With so many American presidential candidates proclaiming the virtues of the Constitution of the United States of America, I sometimes take to re-reading my “pocket constitution” in order to verify their interpretations of its various clauses and amendments. I originally acquired this pocket constitution in 2003 in Honors History 10-1, taught by the indefatigable Mainer Perry Lewis, whom I credit as the inspiration for all of these posts on American constitutionalism, my interest in American history of the 18th century, and ultimately my reliance on traditional historical methods in political science.
Though I originally started studying the history of the Canadian constitution, its history inevitably led me toward the British constitution from whence it came, as well as what I re-discovered as the intriguing early Lockean offshoot of the British constitution. I argued in an earlier post (see below) that the American Constitution can best be understood as a republican version of Westminster parliamentarism as it existed from the Restoration in 1660 to the coronation of George III in 1760. This crucial century saw the rise of parliamentary sovereignty via the crown-in-parliament and the successive constitutional limitations of royal power in favour of parliament; however, it pre-dates the modern regime of responsible government and subordination of the political executive to the House of Commons.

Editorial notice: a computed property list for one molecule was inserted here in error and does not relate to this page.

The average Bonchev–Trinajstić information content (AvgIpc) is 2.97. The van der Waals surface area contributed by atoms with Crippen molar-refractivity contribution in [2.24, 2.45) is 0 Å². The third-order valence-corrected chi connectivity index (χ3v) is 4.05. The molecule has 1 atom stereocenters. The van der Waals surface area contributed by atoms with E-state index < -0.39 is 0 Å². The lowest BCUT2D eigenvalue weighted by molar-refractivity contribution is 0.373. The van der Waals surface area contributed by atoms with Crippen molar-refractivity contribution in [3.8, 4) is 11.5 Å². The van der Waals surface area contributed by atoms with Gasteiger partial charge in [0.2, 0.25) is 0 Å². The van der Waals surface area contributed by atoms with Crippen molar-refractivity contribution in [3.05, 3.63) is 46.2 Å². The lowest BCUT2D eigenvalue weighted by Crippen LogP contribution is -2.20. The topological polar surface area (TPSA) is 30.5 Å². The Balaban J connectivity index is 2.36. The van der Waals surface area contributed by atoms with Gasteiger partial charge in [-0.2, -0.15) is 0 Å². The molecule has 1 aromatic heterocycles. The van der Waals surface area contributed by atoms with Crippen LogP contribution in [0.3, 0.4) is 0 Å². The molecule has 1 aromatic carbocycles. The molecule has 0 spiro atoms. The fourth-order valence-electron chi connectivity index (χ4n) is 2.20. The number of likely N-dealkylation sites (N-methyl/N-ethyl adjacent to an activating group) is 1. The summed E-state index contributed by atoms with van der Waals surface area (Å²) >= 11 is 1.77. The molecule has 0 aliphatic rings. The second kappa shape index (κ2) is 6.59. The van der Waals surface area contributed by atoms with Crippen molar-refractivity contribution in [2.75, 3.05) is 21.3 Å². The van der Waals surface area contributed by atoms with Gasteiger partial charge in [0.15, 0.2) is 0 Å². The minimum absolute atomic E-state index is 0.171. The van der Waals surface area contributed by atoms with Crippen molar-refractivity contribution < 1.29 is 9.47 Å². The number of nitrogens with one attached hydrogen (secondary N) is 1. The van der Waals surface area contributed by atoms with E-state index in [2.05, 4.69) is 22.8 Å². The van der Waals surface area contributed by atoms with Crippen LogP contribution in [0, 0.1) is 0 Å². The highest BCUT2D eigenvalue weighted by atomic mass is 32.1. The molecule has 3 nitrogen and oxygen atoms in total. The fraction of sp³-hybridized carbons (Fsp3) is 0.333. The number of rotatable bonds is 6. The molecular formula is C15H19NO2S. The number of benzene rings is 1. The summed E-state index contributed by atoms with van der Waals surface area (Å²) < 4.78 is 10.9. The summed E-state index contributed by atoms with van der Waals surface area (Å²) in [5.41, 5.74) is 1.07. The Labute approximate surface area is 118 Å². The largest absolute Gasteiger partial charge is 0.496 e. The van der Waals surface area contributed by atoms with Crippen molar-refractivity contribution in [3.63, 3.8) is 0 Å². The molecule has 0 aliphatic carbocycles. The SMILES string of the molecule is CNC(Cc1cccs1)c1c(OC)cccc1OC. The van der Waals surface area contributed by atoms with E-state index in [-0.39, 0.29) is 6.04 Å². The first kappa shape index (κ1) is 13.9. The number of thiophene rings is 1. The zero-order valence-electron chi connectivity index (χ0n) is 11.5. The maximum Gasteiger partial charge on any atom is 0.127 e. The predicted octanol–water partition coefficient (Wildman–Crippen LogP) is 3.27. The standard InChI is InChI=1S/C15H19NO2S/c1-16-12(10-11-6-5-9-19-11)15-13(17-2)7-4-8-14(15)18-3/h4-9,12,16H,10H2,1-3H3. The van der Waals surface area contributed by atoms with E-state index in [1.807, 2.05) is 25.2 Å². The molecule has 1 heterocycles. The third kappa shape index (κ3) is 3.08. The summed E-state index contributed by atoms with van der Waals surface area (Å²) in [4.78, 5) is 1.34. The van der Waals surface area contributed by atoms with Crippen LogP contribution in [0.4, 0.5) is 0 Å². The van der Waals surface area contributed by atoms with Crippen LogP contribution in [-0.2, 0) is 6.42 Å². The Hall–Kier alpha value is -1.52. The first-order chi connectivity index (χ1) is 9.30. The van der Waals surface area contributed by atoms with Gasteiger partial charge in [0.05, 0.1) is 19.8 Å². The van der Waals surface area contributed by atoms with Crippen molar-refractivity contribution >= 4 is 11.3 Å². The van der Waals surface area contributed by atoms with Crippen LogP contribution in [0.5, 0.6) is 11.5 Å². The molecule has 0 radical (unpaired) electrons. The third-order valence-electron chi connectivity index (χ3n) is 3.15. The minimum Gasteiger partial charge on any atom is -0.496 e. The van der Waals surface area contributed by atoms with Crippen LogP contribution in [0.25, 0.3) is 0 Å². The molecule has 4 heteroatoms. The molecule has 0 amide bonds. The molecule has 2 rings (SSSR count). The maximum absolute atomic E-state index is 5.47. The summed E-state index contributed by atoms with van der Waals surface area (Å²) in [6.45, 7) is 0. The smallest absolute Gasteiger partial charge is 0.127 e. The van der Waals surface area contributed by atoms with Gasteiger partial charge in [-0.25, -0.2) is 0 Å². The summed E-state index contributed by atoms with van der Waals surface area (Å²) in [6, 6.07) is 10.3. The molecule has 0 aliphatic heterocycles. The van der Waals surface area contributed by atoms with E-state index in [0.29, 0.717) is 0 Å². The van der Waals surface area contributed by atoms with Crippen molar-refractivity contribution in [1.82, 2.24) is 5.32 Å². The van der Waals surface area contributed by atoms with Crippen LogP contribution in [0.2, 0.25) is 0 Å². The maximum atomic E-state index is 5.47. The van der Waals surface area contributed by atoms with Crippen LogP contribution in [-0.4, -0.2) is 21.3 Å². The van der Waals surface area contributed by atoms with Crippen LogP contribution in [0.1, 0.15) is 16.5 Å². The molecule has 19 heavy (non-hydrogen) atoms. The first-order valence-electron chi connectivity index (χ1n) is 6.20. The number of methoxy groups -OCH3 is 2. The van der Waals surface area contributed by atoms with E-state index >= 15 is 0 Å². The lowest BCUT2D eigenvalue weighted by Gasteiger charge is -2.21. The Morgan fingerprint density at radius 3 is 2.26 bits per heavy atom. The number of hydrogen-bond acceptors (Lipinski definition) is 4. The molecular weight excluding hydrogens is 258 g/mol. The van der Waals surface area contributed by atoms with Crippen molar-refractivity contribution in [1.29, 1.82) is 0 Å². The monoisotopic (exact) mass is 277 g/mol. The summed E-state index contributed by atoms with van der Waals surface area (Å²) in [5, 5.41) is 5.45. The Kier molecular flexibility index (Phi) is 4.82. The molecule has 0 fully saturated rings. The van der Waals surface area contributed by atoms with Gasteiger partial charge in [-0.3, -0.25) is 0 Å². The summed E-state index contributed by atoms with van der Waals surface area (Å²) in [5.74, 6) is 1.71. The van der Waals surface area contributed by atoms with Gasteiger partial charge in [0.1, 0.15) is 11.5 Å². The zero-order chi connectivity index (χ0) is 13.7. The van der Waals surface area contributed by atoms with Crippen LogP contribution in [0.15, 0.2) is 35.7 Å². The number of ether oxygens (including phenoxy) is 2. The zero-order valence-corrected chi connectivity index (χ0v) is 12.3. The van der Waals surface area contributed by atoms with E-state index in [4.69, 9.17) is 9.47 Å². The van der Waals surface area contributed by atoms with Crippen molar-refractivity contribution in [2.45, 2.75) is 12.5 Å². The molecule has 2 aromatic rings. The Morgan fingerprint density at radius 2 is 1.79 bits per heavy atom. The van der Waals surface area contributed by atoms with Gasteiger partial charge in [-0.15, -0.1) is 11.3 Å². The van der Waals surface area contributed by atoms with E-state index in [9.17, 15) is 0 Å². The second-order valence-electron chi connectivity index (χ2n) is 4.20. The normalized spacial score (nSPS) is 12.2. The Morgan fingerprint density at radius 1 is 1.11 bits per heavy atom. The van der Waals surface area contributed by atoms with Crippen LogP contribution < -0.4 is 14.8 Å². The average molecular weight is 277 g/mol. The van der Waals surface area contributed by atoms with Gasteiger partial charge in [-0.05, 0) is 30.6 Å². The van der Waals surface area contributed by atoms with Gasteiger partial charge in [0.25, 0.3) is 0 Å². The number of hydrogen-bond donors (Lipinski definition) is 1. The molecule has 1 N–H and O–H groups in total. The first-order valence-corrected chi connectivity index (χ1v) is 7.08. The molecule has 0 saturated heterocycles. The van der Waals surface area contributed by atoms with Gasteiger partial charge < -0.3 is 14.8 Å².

Every time I re-read the American Constitution, I spot additional material that clearly derives from this crucial century in parliamentarism. Article I, Section 6 contains provisions that I can only describe as a codification of the basic tenets of parliamentary privilege. O’Brien and Bosc define it as follows:
Parliamentary privilege refers […] to the rights and immunities that are deemed necessary for the House of Commons, as an institution, and its Members, as representatives of the electorate, to fulfil their functions. It also refers to the powers possessed by the House to protect itself, its Members, and its procedures from undue interference, so that it can effectively carry out its principal functions which are to legislate, deliberate and hold the government to account.
More particularly, privilege for individual members includes: “freedom of speech; freedom from arrest in civil actions; exemption from jury duty; exemption from being subpoenaed to attend court as a witness; and freedom from obstruction, interference, intimidation and molestation.”
Article I, Section 6, Paragraph 1 of the American Constitution codifies the basic principles of parliamentary privilege that the Bill of Rights, 1689 affirmed for English Members of Parliament:
[Senators and Representatives] shall in all Cases, except Treason, Felony and Breach of the Peace, be privileged from Arrest during their Attendance at the Session of their respective Houses, and in going to and returning from the same; and for any Speech or Debate in either House, they shall not be questioned in any other Place.
The Framers understood that Congress, like the Westminster Parliament, would need to confer certain immunities and privileges upon its members so that they could truly hold the executive branch to account without fear of reprisal — particularly in the aftermath of the Revolutionary War and in the fragile development of the fledgling republic.